Chapter 4 - 1930s: bra sizes and whirlpool stitching

The first commercially produced style of underwired bra was sold in America in 1931 and the first overwired strapless bra appeared in 1934, but wiring only became common in the UK after the Second World War due to the limited availability of the metal needed to make the components during the conflict. Early underwired bras could often be exceedingly uncomfortable and the metal could easily poke out through the fabric after wear, so it became common for the inside of the garment to be padded or covered with velvet where the wires touched the skin in order to improve comfort and reduce the likelihood of the wires escaping.

Perhaps the most important development which improved bra fit was the introduction of graded cup sizes. Until that point, there was no way for manufacturers to differentiate between chest size and breast volume which is vital for achieving a perfect fit. There are conflicting reports of which manufacturer first used sizing for the cups as well as the band, and in which year this was first brought in. According to Uplift: The Bra in America, Formfit Company were the first to announce production, in 1932, of three different volume cups available in each band size. These were labelled ‘small’, ‘average’ and ‘full’. The same authors claim that S. H. Camp and Company ‘pioneered in relating the size and pendulousness of breasts to letters of the alphabet, A through D’, stating that Warner did not feature cup sizing until 1937. However, other authors who have studied the bra in detail claim that Warner were first to develop the A, B, C and D cup sizes in 1935. In the UK it took a while for lettered cup sizes to be fully introduced, as many manufacturers and retailers still labelled cup sizes as ‘medium’ or ‘average’ into the late 1950s.

Manufacturers also experimented with different combinations of pattern pieces in order to create supportive bra cups, but soon realised the limitations of the materials they were using. Once the fashionable breast silhouette became more pointed, further innovations in cup construction were needed to achieve this effect. A variety of different stitching techniques to reinforce the cups and provide uplift to the breasts were developed, starting with the spiral stitching of Hollywood Maxwell’s ‘Whirlpool’ brassiere in the US in 1935.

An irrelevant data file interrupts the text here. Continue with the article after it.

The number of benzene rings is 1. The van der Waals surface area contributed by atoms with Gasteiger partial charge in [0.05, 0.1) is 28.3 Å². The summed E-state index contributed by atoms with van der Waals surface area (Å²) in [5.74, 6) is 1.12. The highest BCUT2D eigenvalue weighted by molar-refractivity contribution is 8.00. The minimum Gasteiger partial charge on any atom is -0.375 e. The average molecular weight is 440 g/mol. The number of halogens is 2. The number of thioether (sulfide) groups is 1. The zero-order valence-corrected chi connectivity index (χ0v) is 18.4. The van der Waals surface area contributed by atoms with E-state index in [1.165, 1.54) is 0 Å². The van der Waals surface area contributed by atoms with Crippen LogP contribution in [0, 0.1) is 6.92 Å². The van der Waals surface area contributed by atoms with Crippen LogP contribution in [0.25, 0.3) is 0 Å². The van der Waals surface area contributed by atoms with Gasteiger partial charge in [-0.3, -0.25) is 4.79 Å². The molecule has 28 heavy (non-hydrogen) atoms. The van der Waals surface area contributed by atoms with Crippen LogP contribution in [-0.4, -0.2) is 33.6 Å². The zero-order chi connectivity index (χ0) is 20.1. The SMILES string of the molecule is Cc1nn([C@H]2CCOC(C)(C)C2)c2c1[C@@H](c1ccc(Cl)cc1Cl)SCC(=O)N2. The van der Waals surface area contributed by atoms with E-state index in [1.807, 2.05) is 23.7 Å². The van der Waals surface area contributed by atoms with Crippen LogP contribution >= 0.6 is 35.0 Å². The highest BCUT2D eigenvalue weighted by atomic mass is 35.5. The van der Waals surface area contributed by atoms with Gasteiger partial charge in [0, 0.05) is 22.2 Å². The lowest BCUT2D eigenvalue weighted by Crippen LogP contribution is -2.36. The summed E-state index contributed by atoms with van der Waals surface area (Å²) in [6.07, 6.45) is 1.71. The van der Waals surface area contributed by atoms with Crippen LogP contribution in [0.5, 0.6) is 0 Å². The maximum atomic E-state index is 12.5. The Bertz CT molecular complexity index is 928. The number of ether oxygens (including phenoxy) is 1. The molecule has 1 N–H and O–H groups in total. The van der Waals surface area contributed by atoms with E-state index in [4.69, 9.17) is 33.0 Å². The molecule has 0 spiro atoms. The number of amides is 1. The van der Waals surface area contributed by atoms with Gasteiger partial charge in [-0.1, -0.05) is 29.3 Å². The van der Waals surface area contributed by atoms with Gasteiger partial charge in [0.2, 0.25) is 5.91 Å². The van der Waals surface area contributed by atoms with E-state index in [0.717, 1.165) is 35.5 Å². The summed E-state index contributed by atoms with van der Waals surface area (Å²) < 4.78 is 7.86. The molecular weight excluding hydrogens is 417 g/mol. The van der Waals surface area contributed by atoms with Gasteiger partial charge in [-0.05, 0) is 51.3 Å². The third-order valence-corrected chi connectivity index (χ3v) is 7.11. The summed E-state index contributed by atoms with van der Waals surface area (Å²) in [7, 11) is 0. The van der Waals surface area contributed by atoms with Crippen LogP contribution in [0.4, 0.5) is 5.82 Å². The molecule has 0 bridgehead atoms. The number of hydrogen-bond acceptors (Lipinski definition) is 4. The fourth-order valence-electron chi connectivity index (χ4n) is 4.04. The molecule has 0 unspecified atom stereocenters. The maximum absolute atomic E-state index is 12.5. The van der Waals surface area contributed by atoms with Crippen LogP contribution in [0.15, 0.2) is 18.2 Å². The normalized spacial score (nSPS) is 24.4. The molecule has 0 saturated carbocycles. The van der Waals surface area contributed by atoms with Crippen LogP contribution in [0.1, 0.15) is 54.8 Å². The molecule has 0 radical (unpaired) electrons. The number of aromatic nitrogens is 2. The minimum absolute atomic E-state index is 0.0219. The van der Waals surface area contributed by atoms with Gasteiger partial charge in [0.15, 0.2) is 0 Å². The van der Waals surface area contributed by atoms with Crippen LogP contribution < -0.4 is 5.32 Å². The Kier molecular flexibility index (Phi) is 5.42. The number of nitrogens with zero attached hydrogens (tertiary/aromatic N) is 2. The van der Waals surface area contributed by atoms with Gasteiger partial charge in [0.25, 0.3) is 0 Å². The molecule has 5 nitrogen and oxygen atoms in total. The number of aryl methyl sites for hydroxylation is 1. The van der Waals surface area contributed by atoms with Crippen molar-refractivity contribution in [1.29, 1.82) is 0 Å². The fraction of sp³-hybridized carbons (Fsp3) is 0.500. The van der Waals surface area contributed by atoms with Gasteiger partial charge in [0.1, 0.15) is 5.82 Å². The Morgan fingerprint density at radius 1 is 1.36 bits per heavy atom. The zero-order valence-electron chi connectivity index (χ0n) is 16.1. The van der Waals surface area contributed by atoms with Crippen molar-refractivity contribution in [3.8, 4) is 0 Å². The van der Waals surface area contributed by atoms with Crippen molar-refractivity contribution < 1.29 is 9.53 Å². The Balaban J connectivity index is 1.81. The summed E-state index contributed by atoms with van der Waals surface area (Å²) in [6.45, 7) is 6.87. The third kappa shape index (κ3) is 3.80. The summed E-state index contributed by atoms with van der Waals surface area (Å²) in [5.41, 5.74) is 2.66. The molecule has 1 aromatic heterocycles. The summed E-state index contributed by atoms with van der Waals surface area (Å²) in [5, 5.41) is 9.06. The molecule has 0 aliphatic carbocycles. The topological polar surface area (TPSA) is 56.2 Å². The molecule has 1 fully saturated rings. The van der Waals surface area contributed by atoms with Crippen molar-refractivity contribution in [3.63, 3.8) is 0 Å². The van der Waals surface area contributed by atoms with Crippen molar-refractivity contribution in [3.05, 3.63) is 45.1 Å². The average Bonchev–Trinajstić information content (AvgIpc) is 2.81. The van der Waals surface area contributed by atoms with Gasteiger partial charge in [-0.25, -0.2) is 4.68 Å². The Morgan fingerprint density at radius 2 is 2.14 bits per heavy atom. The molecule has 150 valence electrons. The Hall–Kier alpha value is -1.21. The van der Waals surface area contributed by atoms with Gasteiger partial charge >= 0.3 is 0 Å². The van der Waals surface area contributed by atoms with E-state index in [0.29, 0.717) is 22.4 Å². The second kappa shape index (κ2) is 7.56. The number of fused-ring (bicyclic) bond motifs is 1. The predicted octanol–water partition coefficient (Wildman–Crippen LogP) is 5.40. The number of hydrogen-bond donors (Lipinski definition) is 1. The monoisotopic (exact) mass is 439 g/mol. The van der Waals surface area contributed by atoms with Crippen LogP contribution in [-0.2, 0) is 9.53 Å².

SATIN CATHEDRAL BRA WITH CELLULOID BONING BY RITA RO

Date:  c. 1930s

Origin: Spain

Fabric: Rayon satin

Brand: Rita Ro

The cathedral bra is a style that is often associated with the 1950s, but was in fact first created in the 1930s (as was the case with the spiral stitch ‘bullet’ bra).  The name ‘cathedral’ refers to the manner in which boning is placed on the bra, as it is supposedly reminiscent of arches within the aforementioned architectural structures.  The structure of the bra is designed to lift and point the bust shape. The 1930s were a time period were brassieres were beginning to grow in popularity as they helped women to achieve the fashionable silhouettes of the era.

It is worth noting that the bone channels in this garment are interrupted, leaving the interior celluloid boning partially visible. It is possible that this is either intended to display the unusual technology used in structuring this garment, or to allow the bones to be removed when washing the garment.